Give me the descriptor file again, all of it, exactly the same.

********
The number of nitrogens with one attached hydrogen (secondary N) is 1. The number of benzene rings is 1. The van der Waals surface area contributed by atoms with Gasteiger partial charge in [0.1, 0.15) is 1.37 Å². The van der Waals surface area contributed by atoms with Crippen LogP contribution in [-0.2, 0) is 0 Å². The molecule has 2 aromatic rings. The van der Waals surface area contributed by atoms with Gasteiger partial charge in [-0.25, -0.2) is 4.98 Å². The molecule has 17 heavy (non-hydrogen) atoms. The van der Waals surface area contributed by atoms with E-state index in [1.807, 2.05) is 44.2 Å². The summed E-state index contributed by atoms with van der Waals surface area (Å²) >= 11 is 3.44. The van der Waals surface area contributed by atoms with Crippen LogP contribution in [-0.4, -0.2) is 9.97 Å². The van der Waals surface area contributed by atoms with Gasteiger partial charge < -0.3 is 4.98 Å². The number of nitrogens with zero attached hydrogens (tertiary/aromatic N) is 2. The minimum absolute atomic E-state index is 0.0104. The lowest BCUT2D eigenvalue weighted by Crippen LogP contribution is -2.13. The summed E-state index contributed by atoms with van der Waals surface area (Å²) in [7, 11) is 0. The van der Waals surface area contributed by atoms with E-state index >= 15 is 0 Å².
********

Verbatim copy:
The number of nitrogens with one attached hydrogen (secondary N) is 1. The number of benzene rings is 1. The van der Waals surface area contributed by atoms with Gasteiger partial charge in [0.1, 0.15) is 1.37 Å². The van der Waals surface area contributed by atoms with Crippen LogP contribution in [-0.2, 0) is 0 Å². The molecule has 2 aromatic rings. The van der Waals surface area contributed by atoms with Gasteiger partial charge in [-0.25, -0.2) is 4.98 Å². The molecule has 17 heavy (non-hydrogen) atoms. The van der Waals surface area contributed by atoms with E-state index in [1.807, 2.05) is 44.2 Å². The summed E-state index contributed by atoms with van der Waals surface area (Å²) >= 11 is 3.44. The van der Waals surface area contributed by atoms with Crippen LogP contribution in [-0.4, -0.2) is 9.97 Å². The van der Waals surface area contributed by atoms with Gasteiger partial charge < -0.3 is 4.98 Å². The number of nitrogens with zero attached hydrogens (tertiary/aromatic N) is 2. The minimum absolute atomic E-state index is 0.0104. The lowest BCUT2D eigenvalue weighted by Crippen LogP contribution is -2.13. The summed E-state index contributed by atoms with van der Waals surface area (Å²) in [7, 11) is 0. The van der Waals surface area contributed by atoms with E-state index >= 15 is 0 Å².